China is conducting a series of military drills in four sea regions at roughly the same time, an unusual move that could be sending political signals, reports say.
Chinese maritime authorities announced the navy exercises in four locations, including the South China Sea and the Yellow Sea, in multiple notices issued between Friday and Sunday.
The naval operations were interpreted by experts as China showing ‘its readiness to handle confrontation with the US and self-ruled Taiwan’.
It comes after Taiwan has complained that China has stepped up threatening military activities in recent months near the island which Beijing considers its own.
On Friday, China’s Maritime Safety Administration revealed military exercises would run from Monday through Saturday in the disputed South China Sea.
It warned outside vessels to steer 5 nautical miles clear of the drill area but otherwise gave no details.
Another part of the South China Sea off Guangdong province had also been cordoned off to marine traffic while exercises took place.
Meanwhile, an area of the Yellow Sea between Qingdao and Lianyungang in east China has been restricted from Saturday until Wednesday during live-fire naval exercises, a notice said.
Another area off Tangshan in the Bohai Gulf of China’s eastern coast has been cordoned off since Monday and will remain so until September 30 for live-fire military drills, according to another announcement.
In the East China Sea, the People’s Liberation Army (PLA) Navy had recently conducted air exercises to practise all-weather combat, according to its account on Chinese Twitter-like Weibo.
China announced late last month that it had held drills in the South China Sea involving long-range bombers and other aircraft.
Experts claimed that the almost-simultaneously drills were designed to signal China’s capability to mobilise forces in multiple locations and handle confrontations with the US and self-ruled Taiwan, according to South China Morning Post.
Collin Koh, a research fellow from the S Rajaratnam School of International Studies at Singapore’s Nanyang Technological University, said China’s four military exercises sent out both political and operational signals.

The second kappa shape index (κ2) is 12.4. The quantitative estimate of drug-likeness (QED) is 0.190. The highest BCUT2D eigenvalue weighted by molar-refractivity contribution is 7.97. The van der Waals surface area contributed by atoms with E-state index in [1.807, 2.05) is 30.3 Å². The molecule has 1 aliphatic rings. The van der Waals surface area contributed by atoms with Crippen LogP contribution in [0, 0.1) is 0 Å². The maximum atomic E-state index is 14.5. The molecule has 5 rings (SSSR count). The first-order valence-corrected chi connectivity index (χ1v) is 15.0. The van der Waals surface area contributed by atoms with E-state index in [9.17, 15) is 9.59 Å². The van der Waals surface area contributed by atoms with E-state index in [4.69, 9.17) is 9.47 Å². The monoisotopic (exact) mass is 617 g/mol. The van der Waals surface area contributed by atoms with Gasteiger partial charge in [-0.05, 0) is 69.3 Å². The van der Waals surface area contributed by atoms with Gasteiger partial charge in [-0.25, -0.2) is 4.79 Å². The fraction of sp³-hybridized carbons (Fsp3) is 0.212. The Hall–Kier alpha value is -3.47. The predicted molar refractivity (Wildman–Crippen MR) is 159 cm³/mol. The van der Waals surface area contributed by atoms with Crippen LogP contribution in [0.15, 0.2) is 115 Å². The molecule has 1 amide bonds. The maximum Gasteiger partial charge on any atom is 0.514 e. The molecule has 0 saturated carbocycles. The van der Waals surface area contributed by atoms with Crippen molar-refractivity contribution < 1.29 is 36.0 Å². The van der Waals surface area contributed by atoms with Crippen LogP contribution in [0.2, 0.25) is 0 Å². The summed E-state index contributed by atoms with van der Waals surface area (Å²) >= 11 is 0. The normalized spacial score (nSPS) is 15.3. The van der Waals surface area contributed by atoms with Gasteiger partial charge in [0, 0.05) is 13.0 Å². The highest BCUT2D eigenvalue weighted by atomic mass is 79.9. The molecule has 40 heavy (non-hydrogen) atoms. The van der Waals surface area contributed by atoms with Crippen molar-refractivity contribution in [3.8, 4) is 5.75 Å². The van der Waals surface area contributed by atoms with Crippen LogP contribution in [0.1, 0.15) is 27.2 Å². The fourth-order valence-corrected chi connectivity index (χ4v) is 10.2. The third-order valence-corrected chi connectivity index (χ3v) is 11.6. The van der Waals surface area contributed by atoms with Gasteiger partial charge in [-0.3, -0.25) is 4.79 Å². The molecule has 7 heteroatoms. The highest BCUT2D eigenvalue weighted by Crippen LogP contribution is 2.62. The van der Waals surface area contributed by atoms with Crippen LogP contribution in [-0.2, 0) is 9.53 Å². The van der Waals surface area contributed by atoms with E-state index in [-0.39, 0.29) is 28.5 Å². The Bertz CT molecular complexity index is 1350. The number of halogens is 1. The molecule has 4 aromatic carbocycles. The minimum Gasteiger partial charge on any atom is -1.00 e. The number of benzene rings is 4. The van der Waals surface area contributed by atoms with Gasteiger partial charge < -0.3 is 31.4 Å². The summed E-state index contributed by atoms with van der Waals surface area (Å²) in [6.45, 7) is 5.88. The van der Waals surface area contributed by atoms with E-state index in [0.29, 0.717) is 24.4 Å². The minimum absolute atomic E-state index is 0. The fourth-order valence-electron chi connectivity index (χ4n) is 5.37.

He told South China Morning Post: ‘The first relates to demonstrating resolve in keeping up with peacetime combat preparations in the eyes of both domestic public and external audiences.
‘The move would be primarily directed at the recent spate of US and allied military activities in those areas,’ Koh added.
‘Operationally, it’s to showcase the PLA’s ability to carry out major mobilisation of forces for training across multiple sea areas – which also highlights that the PLA isn’t affected in any way by the pandemic.’
In late July, Taiwan’s Foreign Minister Joseph Wu has warned China is stepping up military preparedness to overtake the self-ruled island.
‘Looking on the long-term trend, China appears to be gradually stepping up its military preparedness, especially in the air or on the waters near Taiwan,’ Wu told reporters.
‘What China is doing now is continuing to ramp up preparedness to solve the Taiwan issue,’ he said. ‘The threat is on the rise.’
The US Navy says the aircraft carrier Ronald Reagan and its strike group entered the South China Sea earlier this month and have been carrying out air operations.
China routinely objects to US naval activity in the sea, especially when more than one strike group is present, as happened earlier this year, and when they involve operations with navies from other countries.
The strike group includes the carrier, its air wing, the guided missile cruiser USS Antietam, and the destroyers USS Mustin and USS Rafael Peralta.
The force ‘conducted flight operations with fixed and rotary wing aircraft, and high-end maritime stability operations and exercises,’ its commander said in a news release.
‘Operations in the South China Sea continue to demonstrate enduring U.S. commitment to allies and partners, and a cooperative approach to regional stability and freedom of the seas,’ the release said.